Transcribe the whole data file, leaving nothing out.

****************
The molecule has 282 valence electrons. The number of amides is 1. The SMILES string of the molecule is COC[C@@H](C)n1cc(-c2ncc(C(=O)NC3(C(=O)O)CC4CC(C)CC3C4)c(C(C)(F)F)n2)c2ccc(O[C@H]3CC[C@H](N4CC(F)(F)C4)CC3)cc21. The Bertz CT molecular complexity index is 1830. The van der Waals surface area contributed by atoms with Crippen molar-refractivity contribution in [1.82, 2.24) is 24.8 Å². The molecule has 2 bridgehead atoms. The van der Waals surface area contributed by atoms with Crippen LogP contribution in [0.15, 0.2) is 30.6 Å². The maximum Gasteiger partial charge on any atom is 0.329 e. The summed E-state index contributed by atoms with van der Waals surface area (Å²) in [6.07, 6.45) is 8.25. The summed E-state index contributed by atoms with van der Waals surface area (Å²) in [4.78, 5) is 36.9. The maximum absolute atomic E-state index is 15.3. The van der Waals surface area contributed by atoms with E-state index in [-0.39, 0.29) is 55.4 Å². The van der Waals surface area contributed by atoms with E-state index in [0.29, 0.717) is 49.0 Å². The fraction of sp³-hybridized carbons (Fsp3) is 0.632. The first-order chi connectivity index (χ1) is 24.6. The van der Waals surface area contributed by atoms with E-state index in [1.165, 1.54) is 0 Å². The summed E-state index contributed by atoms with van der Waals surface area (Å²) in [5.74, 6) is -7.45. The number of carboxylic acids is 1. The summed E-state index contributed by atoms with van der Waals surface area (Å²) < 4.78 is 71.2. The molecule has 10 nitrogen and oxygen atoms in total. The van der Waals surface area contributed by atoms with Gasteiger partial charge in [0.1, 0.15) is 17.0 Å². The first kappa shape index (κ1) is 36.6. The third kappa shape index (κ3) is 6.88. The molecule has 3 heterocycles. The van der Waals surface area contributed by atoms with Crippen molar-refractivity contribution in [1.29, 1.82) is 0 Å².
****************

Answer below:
The molecule has 282 valence electrons. The number of amides is 1. The SMILES string of the molecule is COC[C@@H](C)n1cc(-c2ncc(C(=O)NC3(C(=O)O)CC4CC(C)CC3C4)c(C(C)(F)F)n2)c2ccc(O[C@H]3CC[C@H](N4CC(F)(F)C4)CC3)cc21. The Bertz CT molecular complexity index is 1830. The van der Waals surface area contributed by atoms with Crippen molar-refractivity contribution in [1.82, 2.24) is 24.8 Å². The molecule has 2 bridgehead atoms. The van der Waals surface area contributed by atoms with Crippen LogP contribution in [0.15, 0.2) is 30.6 Å². The maximum Gasteiger partial charge on any atom is 0.329 e. The summed E-state index contributed by atoms with van der Waals surface area (Å²) in [6.07, 6.45) is 8.25. The summed E-state index contributed by atoms with van der Waals surface area (Å²) in [4.78, 5) is 36.9. The maximum absolute atomic E-state index is 15.3. The van der Waals surface area contributed by atoms with E-state index in [-0.39, 0.29) is 55.4 Å². The van der Waals surface area contributed by atoms with E-state index in [0.29, 0.717) is 49.0 Å². The fraction of sp³-hybridized carbons (Fsp3) is 0.632. The first-order chi connectivity index (χ1) is 24.6. The van der Waals surface area contributed by atoms with E-state index in [1.165, 1.54) is 0 Å². The summed E-state index contributed by atoms with van der Waals surface area (Å²) in [5.74, 6) is -7.45. The number of carboxylic acids is 1. The summed E-state index contributed by atoms with van der Waals surface area (Å²) < 4.78 is 71.2. The molecule has 10 nitrogen and oxygen atoms in total. The van der Waals surface area contributed by atoms with Gasteiger partial charge in [0.1, 0.15) is 17.0 Å². The first kappa shape index (κ1) is 36.6. The third kappa shape index (κ3) is 6.88. The molecule has 3 heterocycles. The van der Waals surface area contributed by atoms with Crippen molar-refractivity contribution in [1.29, 1.82) is 0 Å².